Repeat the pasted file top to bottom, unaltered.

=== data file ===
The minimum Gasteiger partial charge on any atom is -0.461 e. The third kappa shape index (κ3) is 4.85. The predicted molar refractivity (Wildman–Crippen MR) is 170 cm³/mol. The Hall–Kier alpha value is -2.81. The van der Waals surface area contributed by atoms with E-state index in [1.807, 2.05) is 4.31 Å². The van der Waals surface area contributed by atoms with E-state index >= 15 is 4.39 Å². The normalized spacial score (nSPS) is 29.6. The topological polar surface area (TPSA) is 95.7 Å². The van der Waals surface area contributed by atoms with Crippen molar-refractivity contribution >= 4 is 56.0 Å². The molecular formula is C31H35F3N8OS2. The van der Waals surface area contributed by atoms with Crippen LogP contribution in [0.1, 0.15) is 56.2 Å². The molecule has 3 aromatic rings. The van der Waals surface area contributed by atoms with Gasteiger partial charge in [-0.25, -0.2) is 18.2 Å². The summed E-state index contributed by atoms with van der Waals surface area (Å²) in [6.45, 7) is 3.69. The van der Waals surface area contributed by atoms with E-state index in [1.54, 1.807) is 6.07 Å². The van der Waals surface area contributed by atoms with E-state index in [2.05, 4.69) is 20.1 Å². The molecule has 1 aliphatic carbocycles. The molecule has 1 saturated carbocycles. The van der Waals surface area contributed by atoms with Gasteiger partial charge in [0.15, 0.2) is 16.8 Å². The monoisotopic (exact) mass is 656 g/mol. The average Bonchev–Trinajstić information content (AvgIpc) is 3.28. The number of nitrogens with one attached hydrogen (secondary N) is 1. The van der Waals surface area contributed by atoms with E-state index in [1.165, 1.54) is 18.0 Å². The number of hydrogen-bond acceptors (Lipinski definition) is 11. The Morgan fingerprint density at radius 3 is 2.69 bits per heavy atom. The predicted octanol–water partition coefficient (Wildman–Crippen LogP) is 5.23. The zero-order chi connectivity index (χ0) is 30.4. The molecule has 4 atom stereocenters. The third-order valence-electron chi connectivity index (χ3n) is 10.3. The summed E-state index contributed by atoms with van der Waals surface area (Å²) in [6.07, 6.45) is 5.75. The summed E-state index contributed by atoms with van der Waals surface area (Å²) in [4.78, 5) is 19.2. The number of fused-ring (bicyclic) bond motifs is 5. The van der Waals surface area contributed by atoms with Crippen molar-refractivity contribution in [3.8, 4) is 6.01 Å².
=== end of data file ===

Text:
The minimum Gasteiger partial charge on any atom is -0.461 e. The third kappa shape index (κ3) is 4.85. The predicted molar refractivity (Wildman–Crippen MR) is 170 cm³/mol. The Hall–Kier alpha value is -2.81. The van der Waals surface area contributed by atoms with E-state index in [1.807, 2.05) is 4.31 Å². The van der Waals surface area contributed by atoms with E-state index >= 15 is 4.39 Å². The normalized spacial score (nSPS) is 29.6. The topological polar surface area (TPSA) is 95.7 Å². The van der Waals surface area contributed by atoms with Crippen molar-refractivity contribution >= 4 is 56.0 Å². The molecular formula is C31H35F3N8OS2. The van der Waals surface area contributed by atoms with Crippen LogP contribution in [0.1, 0.15) is 56.2 Å². The molecule has 3 aromatic rings. The van der Waals surface area contributed by atoms with Gasteiger partial charge in [-0.25, -0.2) is 18.2 Å². The summed E-state index contributed by atoms with van der Waals surface area (Å²) in [6.45, 7) is 3.69. The van der Waals surface area contributed by atoms with E-state index in [1.54, 1.807) is 6.07 Å². The van der Waals surface area contributed by atoms with E-state index in [2.05, 4.69) is 20.1 Å². The molecule has 1 aliphatic carbocycles. The molecule has 1 saturated carbocycles. The van der Waals surface area contributed by atoms with Gasteiger partial charge in [0.15, 0.2) is 16.8 Å². The monoisotopic (exact) mass is 656 g/mol. The average Bonchev–Trinajstić information content (AvgIpc) is 3.28. The number of nitrogens with one attached hydrogen (secondary N) is 1. The van der Waals surface area contributed by atoms with E-state index in [1.165, 1.54) is 18.0 Å². The number of hydrogen-bond acceptors (Lipinski definition) is 11. The Morgan fingerprint density at radius 3 is 2.69 bits per heavy atom. The predicted octanol–water partition coefficient (Wildman–Crippen LogP) is 5.23. The zero-order chi connectivity index (χ0) is 30.4. The molecule has 4 atom stereocenters. The third-order valence-electron chi connectivity index (χ3n) is 10.3. The summed E-state index contributed by atoms with van der Waals surface area (Å²) in [6.07, 6.45) is 5.75. The summed E-state index contributed by atoms with van der Waals surface area (Å²) in [4.78, 5) is 19.2. The number of fused-ring (bicyclic) bond motifs is 5. The van der Waals surface area contributed by atoms with Crippen molar-refractivity contribution in [3.8, 4) is 6.01 Å².